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Yesterday afternoon, legislators and their dogs milled about a packed lobby of the Hart Senate Office Building for the annual Halloween dog costume pageant. Typically a light, bipartisan affair, this year the costumes got personal. The host, Republican Sen. Thom Tillis, dressed his ‘doodle in a purple wig and a tunic emblazoned with “dangerous creature,” a nod to a top Sen. Kyrsten Sinema once wore. Another dog appeared in a construction vest promising to “Bark Back Better.” And yet another dog wore a send-up of the gown Rep. Alexandria Ocasio-Cortez wore to the exclusive Met gala in New York that demanded higher taxes for the rich.
It may seem silly, but it speaks to the edge running through Washington right now as Democrats inch closer to a yes on twin, massive spending plans this morning. After President Joe Biden delayed his trip to Europe this morning to nail that deal down, he told lawmakers that his presidency was in their hands. “I don’t think it’s hyperbole to say that the House and Senate majorities and my presidency will be determined by what happens in the next week,” Biden told lawmakers behind closed doors during a session participants described as part plea and part confessional.
As October comes to a close, the temperature is running unexpectedly hot, even by D.C. standards. Negotiations appear to be over on a so-called soft infrastructure bill that remains unfinished. Partisanship remains at a painful apex. Republicans are indifferent to Democrats’ ambitious plans to knit a social safety net. And Democrats are debating whether to swallow a disappointing outcome or keep fighting.
Two components are in play here, independent of each other but inseparable. The first is a bipartisan plan to fix roads and bridges that carries a price tag of about $550 billion in new spending and a tranche of reprogrammed COVID-19 spending to bring the total to $1.2 trillion. That measure has passed the Senate in tidy fashion with bipartisan support.
House Democrats, however, have refused to consider it until they get a deal on a larger, follow-up spending package that would deliver on more progressive ideas but is not expected to earn a single Republican vote. That’s been held up by two Democratic Senators who say they are weary of spending. Biden, in his remarks today, acknowledged Democrats’ ambitions have been pared down significantly in the effort to get the pair onboard. “No one got everything they wanted, including me,” Biden said at the White House.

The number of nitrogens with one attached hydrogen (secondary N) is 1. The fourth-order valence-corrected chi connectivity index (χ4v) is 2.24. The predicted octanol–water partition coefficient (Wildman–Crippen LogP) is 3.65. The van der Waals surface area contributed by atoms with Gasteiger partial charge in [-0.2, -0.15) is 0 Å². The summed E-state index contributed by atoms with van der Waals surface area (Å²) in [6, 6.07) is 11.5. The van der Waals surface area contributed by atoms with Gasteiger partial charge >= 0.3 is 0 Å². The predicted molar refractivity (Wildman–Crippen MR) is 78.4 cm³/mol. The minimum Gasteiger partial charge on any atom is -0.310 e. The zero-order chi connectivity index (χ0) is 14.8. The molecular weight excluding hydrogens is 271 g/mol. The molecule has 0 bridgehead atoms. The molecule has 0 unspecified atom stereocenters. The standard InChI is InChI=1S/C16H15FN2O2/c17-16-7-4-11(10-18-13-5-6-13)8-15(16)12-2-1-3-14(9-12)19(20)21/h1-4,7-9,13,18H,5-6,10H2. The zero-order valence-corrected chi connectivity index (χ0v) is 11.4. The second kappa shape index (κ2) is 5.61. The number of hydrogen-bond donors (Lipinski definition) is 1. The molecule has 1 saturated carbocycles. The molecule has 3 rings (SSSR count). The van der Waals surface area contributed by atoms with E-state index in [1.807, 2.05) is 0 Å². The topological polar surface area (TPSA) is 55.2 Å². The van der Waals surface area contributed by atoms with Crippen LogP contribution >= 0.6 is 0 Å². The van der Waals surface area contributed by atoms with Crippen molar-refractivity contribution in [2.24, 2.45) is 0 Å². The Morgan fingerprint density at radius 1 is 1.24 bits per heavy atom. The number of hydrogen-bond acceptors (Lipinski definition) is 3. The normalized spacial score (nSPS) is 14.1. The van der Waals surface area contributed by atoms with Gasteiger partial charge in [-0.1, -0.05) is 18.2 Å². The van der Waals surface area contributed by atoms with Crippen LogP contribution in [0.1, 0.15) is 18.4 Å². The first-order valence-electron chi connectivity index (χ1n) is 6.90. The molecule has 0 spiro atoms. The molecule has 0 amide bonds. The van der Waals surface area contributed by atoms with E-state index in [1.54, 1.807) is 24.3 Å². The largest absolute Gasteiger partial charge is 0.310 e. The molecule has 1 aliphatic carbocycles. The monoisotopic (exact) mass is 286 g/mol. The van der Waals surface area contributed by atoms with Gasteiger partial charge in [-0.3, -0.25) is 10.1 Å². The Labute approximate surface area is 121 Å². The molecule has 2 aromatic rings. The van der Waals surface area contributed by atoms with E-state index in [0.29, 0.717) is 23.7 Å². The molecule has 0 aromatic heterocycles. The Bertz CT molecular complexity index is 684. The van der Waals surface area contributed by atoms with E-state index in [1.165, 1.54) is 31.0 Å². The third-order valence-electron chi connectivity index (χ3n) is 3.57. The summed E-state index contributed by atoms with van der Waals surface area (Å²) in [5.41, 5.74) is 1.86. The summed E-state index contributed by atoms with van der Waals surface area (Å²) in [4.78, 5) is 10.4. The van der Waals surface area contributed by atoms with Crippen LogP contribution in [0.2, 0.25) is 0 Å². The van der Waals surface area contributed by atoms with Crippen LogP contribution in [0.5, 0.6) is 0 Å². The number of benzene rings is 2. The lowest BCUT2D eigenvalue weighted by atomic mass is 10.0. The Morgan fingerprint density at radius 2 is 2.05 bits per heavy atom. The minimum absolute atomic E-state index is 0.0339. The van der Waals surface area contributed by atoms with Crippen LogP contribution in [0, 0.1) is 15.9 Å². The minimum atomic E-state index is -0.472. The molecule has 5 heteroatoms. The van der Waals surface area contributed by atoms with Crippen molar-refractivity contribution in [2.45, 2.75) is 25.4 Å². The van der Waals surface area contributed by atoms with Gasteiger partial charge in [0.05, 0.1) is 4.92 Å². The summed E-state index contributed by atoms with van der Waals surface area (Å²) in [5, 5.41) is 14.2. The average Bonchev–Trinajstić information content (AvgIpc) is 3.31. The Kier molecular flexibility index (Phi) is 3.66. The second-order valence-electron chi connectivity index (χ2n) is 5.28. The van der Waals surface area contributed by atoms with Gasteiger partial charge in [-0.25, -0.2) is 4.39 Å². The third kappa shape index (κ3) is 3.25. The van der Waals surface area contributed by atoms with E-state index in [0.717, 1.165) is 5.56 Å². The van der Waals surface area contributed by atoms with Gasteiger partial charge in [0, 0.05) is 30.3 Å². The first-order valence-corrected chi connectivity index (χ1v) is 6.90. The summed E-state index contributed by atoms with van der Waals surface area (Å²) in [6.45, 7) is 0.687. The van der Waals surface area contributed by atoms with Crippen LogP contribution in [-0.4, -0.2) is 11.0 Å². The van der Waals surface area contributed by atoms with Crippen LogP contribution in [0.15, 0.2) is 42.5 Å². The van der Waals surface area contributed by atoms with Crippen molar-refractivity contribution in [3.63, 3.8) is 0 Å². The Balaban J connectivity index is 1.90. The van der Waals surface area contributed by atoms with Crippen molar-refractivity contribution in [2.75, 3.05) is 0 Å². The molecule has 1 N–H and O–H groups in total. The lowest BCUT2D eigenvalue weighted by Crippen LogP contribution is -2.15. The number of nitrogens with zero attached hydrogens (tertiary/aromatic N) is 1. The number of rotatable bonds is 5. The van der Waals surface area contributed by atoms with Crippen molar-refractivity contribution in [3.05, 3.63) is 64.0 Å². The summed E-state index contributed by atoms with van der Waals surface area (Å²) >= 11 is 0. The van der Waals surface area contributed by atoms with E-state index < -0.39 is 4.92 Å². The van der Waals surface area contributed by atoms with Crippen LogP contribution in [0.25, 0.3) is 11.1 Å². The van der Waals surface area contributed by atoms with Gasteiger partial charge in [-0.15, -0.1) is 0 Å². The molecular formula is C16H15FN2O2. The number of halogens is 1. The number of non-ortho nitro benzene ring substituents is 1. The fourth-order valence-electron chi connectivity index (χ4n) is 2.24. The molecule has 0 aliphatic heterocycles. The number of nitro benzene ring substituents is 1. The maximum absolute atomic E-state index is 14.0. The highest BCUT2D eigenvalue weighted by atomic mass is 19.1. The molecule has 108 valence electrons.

The new spending plan, which Biden announced this morning, seems to have landed at $1.85 trillion, leaving out some of the prized goals like paid family leave and changes to drug pricing. Even in its scaled-back size, Sen. Joe Manchin of West Virginia and Sinema of Arizona both remained non-committal to the package, a maddening prospect for Democrats who have already bent over backwards to meet their demands to climb down from $6 trillion to $3.5 trillion and now to a shadow of its former self.
The uninitiated will be tempted to look at this as just another fight over spending and policies. But for those of us who have been around for a minute, this fight is of epic significance. Biden’s entire legacy may end up hinging on these efforts. He ran for President as a milquetoast grandfather who could get the rowdy kids to play nice but is facing intransigence from not just Manchin and Sinema but also progressive lawmakers who are telling him that they won’t compromise merely for the sake of a win.
Biden is now in the air, heading first to Italy and then to a global climate summit in Scotland where he’s expected to sell the environmental spending sketched into these plans as a sign of U.S. commitment to reducing emissions. And Democrats, who enjoy only the narrowest margins of power, are looking at this as potentially the last gasps of governing ability for perhaps a decade.
It all adds up to a difficult moment for Biden and his party—and the stress is showing around town. Hours after the dog show trolling, at a playground near the Capitol, female lawmakers and the “Bad News Babes” in the congressional press corps faced off for their annual good-natured night of charity softball. Even on the field, there was no escaping how fed up lawmakers have become. Acting as one of the play-by-play announcers, Democratic Sen. Amy Klobuchar took the opportunity at the mic to ding Manchin. When Sen. Shelley Moore Capito, a West Virginia Republican, mustered a hit that tied the game, Klobuchar noted that she was the “other Senator” from West Virginia. The score, Klobuchar noted, was “tied, just like the Senate.”
Sinema, a noted athlete who completes triathlons, appeared to be a no-show despite being on the congressional team’s roster. She’s been dealing with a foot injury of late, which may explain her absence at an event that otherwise brought the likes of House Speaker Nancy Pelsoi, Republican Leader Kevin McCarthy and their top deputies to an event that is typically one of D.C.’s most convivial evenings.
Back at the Capitol, though, as aides scrambled to pen the deal and Biden jets to Europe, frustration is showing no signs of fading. The fact that D.C. couldn’t push pause on politics for a pet parade or a softball game signals just how much trouble this town is facing. Biden may yet score a win. But it’s not one that feels particularly rewarding or inclusive. The alternative, at least for Democrats, was defeat—and a dire standing heading into next week’s nationalized race for Virginia Governor and next year’s midterm elections.
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